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Meredith D’Ambrosio: Echo of a Kiss

Despite her 12 superb Sunnyside CDs, the wider audience for singers may be unprepared for Ms. D’Ambrosio’s musicality and understatement. Her albums sell consistently, but modestly. Here is the serious listener’s latest opportunity to be drawn into the art of a woman who puts emotion, literacy, and wit into vocal collections of substance and long-term value.

The selections in Echo of a Kiss are typical of her interests, which send her ranging through many eras, many styles and her own creativity. Among them are two of her charming paraphrase songs, “Beautiful Love”/”Gorgeous Creature” and “Chance With a Ghost”/”I Don’t Stand a Ghost of a Chance With You.” She performs her compositions “Without Reason, Without Rhyme,” “Once Upon a Full Moon Night,” “Why Do I Still Dream of You?” and “Where Were You at Christmas?” With perfect phrasing and intonation, her low voice addresses standards including “When Lights Are Low,” “April Fooled Me” and “My Romance.” She sings lyrics to Bill Evans’ “Blue in Green,” and “Time Remembered,” Claude Thornhill’s “Snowfall,” Duke Ellington’s “Black Butterfly” and Denny Zeitlin’s “Echo of a Kiss.’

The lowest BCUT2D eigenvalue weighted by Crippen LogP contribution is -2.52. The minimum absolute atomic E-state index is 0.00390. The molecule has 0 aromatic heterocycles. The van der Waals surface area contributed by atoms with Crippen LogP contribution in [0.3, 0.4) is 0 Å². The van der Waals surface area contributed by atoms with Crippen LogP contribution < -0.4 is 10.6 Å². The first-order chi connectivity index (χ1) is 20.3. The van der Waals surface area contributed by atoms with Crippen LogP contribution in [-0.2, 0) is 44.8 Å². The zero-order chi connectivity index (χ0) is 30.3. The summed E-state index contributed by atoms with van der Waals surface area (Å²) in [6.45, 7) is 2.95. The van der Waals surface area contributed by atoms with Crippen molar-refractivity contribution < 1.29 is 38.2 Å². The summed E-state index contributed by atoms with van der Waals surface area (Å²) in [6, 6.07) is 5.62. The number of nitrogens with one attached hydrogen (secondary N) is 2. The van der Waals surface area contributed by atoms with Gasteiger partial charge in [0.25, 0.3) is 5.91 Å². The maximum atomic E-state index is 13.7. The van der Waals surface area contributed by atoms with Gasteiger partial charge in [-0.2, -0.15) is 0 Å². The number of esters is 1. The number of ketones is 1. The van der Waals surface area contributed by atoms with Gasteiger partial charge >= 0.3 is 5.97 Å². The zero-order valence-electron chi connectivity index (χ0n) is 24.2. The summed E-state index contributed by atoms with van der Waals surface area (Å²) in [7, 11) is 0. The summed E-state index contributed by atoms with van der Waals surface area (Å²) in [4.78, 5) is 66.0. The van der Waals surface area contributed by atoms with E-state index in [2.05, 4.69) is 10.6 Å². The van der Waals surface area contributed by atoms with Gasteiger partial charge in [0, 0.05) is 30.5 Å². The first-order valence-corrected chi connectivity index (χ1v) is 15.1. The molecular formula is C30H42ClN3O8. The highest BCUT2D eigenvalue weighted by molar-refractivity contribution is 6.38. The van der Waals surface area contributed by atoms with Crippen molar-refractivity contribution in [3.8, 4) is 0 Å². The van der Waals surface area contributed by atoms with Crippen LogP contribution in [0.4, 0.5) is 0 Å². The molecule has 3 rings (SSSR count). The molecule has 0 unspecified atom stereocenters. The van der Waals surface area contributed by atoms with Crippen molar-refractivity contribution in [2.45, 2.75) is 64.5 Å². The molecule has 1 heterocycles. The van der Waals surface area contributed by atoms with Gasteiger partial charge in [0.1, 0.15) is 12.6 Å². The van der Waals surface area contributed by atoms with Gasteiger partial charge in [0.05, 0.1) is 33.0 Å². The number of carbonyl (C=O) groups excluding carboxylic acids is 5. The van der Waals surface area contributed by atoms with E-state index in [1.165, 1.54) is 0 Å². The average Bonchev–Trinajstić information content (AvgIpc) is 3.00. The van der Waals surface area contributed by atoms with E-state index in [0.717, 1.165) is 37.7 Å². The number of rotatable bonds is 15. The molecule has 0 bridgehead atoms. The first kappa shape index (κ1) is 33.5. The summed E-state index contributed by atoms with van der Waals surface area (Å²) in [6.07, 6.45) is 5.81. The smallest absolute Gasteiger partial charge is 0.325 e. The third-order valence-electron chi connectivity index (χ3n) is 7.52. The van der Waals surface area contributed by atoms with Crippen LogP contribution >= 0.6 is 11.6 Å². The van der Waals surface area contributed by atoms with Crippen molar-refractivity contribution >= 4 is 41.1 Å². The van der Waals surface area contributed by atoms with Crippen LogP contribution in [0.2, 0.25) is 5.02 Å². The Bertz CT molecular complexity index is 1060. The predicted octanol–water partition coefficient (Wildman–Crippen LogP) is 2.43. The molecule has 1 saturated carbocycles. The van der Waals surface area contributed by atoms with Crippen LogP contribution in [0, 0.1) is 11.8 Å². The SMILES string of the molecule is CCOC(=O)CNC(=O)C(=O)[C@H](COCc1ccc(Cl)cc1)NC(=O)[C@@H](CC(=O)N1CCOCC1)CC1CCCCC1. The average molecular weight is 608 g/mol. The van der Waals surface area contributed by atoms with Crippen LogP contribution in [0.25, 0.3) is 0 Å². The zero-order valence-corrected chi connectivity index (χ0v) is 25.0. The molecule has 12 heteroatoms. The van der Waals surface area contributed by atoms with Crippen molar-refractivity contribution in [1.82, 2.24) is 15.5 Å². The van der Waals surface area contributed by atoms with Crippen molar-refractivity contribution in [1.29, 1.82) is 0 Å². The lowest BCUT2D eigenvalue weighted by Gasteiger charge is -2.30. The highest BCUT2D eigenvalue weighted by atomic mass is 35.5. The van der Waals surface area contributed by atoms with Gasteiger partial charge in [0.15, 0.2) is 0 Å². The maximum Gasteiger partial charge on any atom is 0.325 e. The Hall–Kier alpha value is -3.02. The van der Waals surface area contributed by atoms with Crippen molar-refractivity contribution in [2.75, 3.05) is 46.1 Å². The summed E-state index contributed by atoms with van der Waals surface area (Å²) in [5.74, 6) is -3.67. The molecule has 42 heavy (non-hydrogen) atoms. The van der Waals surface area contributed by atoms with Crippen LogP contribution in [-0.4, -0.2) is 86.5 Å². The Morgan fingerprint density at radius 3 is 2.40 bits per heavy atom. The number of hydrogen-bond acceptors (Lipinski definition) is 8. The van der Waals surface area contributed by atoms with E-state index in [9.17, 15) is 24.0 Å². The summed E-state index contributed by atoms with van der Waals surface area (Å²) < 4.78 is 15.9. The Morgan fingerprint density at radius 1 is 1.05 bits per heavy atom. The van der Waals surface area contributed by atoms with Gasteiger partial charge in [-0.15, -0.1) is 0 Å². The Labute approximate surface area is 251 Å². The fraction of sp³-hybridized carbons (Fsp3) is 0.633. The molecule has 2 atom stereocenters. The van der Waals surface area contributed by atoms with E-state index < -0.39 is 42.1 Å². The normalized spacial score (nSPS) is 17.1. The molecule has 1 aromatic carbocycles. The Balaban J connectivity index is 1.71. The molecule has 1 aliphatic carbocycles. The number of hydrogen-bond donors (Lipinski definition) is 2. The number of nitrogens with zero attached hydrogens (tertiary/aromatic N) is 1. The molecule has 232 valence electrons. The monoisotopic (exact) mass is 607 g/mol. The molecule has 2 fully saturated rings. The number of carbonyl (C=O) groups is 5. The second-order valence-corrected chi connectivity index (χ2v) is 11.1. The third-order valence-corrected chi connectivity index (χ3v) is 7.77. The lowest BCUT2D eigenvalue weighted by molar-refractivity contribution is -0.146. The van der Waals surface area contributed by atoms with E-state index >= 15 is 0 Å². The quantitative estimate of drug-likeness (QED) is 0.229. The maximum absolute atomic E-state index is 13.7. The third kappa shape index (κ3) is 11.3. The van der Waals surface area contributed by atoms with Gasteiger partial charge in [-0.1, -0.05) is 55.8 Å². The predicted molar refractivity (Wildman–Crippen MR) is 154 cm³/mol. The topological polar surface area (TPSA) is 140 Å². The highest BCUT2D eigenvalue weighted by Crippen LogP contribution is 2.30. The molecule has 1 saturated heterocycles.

She does those songs in tune, in time and intelligently. She interprets them in her lovely bel canto way, achieving the difficult balance between jazz values and the intentions of the song writers. When Ms. D’Ambrosio is at her best, which is 98.7 percent of the time, she is a singer not to be missed.

Originally Published